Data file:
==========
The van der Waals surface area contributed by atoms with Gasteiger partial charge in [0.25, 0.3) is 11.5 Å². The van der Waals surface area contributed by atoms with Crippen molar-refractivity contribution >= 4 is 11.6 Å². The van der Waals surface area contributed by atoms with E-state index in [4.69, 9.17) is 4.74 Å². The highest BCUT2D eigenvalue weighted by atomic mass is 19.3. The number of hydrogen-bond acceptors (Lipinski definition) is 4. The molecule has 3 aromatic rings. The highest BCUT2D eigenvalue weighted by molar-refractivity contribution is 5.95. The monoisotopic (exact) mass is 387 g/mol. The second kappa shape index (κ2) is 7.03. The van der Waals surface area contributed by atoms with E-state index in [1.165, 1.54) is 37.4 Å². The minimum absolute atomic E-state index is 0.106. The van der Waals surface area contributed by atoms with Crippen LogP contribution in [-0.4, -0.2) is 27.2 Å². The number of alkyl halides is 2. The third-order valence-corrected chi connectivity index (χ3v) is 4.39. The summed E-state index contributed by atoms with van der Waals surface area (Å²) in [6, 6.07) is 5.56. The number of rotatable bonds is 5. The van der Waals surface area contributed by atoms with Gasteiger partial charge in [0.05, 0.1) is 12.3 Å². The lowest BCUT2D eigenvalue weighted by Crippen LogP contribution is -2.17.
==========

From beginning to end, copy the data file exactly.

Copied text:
The van der Waals surface area contributed by atoms with Gasteiger partial charge in [0.25, 0.3) is 11.5 Å². The van der Waals surface area contributed by atoms with Crippen molar-refractivity contribution >= 4 is 11.6 Å². The van der Waals surface area contributed by atoms with E-state index in [4.69, 9.17) is 4.74 Å². The highest BCUT2D eigenvalue weighted by atomic mass is 19.3. The number of hydrogen-bond acceptors (Lipinski definition) is 4. The molecule has 3 aromatic rings. The highest BCUT2D eigenvalue weighted by molar-refractivity contribution is 5.95. The monoisotopic (exact) mass is 387 g/mol. The second kappa shape index (κ2) is 7.03. The van der Waals surface area contributed by atoms with E-state index in [1.165, 1.54) is 37.4 Å². The minimum absolute atomic E-state index is 0.106. The van der Waals surface area contributed by atoms with Crippen LogP contribution in [-0.4, -0.2) is 27.2 Å². The number of alkyl halides is 2. The third-order valence-corrected chi connectivity index (χ3v) is 4.39. The summed E-state index contributed by atoms with van der Waals surface area (Å²) in [6, 6.07) is 5.56. The number of rotatable bonds is 5. The van der Waals surface area contributed by atoms with Gasteiger partial charge in [0.05, 0.1) is 12.3 Å². The lowest BCUT2D eigenvalue weighted by Crippen LogP contribution is -2.17.